Said review can be found here. It means even more considering the iconic graphic of the razor-fingered ghoul on the site’s name plate. So much more disturbing than Freddie past or present.
I was pleasantly surprised by the great review of The New Horror Handbook in Rue Morgue magazine 95 (November). As there doesn’t seem to be an online version of that piece, I’m reprinting Brad Abraham’s piece below:
“It isn’t easy being a horror movie fan in this still-young century; years of repeated abuse in the form of terrible films have left us bloodied, bruised and battered, yet we still go back to the well again and again, hoping that maybe this time it won’t hurt so much. Author A.S. Berman feels your pain, but also gives fans reasons to rejoice because, as his New Horror Handbook illustrates, things aren’t as bleak as they seem.
Comprised of equal parts interview and analysis, Berman hits the ground running with chapters on current genre heavyweights Eli Roth and Greg McLean, discussing what forces drove them to create their most memorable works. Canadian horror gets ample examination with the Ginger Snaps series and Vincenzo Natali’s Cube — in the process Berman reveals just how interconnected the Canadian horror scene is. Likewise France’s New Horror Wave receives coverage in the form of in-depth analysis of Inside and Frontieres, which links them thematically to the current wave of xenophobia washing over that nation (as exemplified by the fear of “the other” in these titles). We would also be remiss in mentioning that there is a chapter devoted to Rue Morgue‘s creation and operation, but for the sake of professionalism we decline comment, other than agreeing that it is quite comprehensive.
Berman is also not afraid to critique and criticize; the Saw sequels get an evisceration that would make Jigsaw proud (ditto the Ginger Snaps sequels). He is equally unafraid to defend controversial figures such as Roth, and while his praise is unlikely to earn the filmmaker many new fans (especially among those who’ve already dismissed his work), Berman raises many valid points in Roth’s defense.
Ultimately The New Horror Handbook succeeds in its goal of demonstrating that even in this first decade of the century, horror is just as vital as ever, especially if you’re not afraid to travel off the beaten path and face what lurks in its shadows.”
Many thanks, Rue Morgue.
Hey gang. Those of you who’ve put off buying your copy of The New Horror Handbook (see me after class about that) can actually win a copy courtesy of Rue Morgue magazine. Subscribe to Rue Morgue through the latest issue (#95), and you could be one of 15 winners of a copy of the book packed with my blood, sweat and sleepless nights.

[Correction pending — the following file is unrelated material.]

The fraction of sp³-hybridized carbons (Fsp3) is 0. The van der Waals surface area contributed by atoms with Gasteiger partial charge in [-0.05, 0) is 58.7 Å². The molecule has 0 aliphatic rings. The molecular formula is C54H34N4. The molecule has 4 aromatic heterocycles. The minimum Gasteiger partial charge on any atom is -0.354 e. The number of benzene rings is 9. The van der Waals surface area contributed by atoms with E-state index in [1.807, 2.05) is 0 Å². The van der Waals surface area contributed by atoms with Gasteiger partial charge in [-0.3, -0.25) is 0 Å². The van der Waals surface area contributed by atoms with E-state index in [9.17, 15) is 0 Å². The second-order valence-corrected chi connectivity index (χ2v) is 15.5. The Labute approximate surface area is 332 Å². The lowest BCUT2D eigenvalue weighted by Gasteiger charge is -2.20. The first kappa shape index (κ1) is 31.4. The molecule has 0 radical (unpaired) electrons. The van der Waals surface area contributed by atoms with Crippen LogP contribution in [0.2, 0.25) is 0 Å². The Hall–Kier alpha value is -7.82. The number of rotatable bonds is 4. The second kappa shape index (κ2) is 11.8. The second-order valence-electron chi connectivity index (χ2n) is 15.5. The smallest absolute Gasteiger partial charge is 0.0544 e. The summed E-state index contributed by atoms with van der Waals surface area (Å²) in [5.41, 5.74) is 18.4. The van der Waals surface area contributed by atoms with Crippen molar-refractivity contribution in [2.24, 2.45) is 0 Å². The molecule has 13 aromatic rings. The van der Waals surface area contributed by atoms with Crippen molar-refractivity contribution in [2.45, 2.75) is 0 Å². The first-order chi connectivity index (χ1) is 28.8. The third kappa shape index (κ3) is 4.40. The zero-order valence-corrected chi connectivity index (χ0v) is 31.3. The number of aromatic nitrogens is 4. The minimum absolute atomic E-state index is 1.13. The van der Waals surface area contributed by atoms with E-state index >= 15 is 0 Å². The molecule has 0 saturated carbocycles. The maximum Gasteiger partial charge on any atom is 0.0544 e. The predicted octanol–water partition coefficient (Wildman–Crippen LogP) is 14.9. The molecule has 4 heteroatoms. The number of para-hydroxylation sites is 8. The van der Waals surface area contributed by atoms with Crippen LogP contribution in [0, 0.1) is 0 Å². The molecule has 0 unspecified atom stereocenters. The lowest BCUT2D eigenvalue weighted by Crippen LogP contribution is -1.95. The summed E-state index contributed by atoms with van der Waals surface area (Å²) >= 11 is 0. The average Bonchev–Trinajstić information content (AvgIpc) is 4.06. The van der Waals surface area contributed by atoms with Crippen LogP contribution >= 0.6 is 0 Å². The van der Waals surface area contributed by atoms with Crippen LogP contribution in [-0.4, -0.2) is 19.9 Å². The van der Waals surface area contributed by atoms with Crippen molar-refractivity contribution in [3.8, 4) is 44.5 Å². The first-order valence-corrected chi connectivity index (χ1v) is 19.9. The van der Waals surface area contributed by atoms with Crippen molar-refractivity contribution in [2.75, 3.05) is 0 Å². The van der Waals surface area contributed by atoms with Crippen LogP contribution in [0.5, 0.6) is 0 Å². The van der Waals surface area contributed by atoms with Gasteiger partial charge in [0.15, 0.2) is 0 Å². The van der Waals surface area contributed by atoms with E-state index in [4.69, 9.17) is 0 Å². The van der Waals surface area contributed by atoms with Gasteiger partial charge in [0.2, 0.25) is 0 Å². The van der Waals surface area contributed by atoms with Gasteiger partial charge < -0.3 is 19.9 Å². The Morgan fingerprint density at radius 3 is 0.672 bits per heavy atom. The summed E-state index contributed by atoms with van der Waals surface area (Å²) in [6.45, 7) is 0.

I also understand there’s a review in there of the book, though I haven’t seen it yet. Hopefully it’s a kind one, but Rue Morgue is more wittily, brutally honest than it is the type of magazine to coo softly in your ear, so you never know. If they torpedo the book, I’m sure they will at least do it in a clever way. I’m cool with that. So, what are you waiting for?
(Now, about that whole not-buying-the-book thing….)
Cheers to Dan Auty and Ben Howard at the Mondo Movie podcast for their kind words regarding The New Horror Handbook on Episode 93. It’s always nice to be included in the same breath as Deep Red magazine creator Chas Balun.
I’ve been a fan of this UK duo’s podcast since discovering it on an iTunes search nearly three years ago. If you’re a movie lover, there’s nothing quite like spending a rainy afternoon listening to these guys intelligently explore the dynamics of everything from Bava and Argento to far more obscure, and occasionally mainstream, works. They’re as equally at home dissecting a spaghetti western or Lars von Trier’s latest as they are the works of Cronenberg or a long-forgotten giallo.
Many thanks to Gareth Walters over at The Amazing Movie Show Web site for his extremely thoughtful examination of The New Horror Handbook. His review is especially meaningful to me because 1) He is no stranger to writing extremely insightful reviews of genre releases, and 2) He looks at the Handbook as a whole rather than simply reviewing specific chapters which, admittedly, is a big temptation with a book of this nature.
He’s also the first person to mention the design of the book. I personally think that Pamela Norman has really made this book what it is, especially with the way she handled the marginalia that runs throughout the text.
This fact was really brought home to me early on in the process when I raided my own sizable stash of genre books, looking for a design to use as inspiration for The New Horror Handbook. I was immediately disappointed to discover that, though I have many favorite books, I’ve yet to see one on the subject of horror movies with any truly distinctive style. Some are printed on better paper than others, some feature many gorgeous color photos, but none really break out of the simple picture/text format that has ruled book printing since the early ’90s.
And speaking of design, be sure to check out The Amazing Movie Show site — really one of the best designed genre sites I’ve seen in a long, long time.
The New Horror Handbook also belongs on every horror fan’s bookshelf. I know I learned a few things about several of these films that I had never known before – just the bit on the Ginger Snaps series was fascinating.
I really appreciate all of the support the horror community has shown for this book. For all the guff we fright fans take for our love of the genre, horror enthusiasts still remain some of the nicest folks anyone will ever meet. (Just don’t piss us off…)
Our thanks to RogueCinema.com for the kind review written by James L. Neibaur that was posted this week. It’s a great feeling when someone tells you that your book’s thesis
a) is ambitious, and more importantly,
b) holds up.
Many thanks, Rogue Cinema!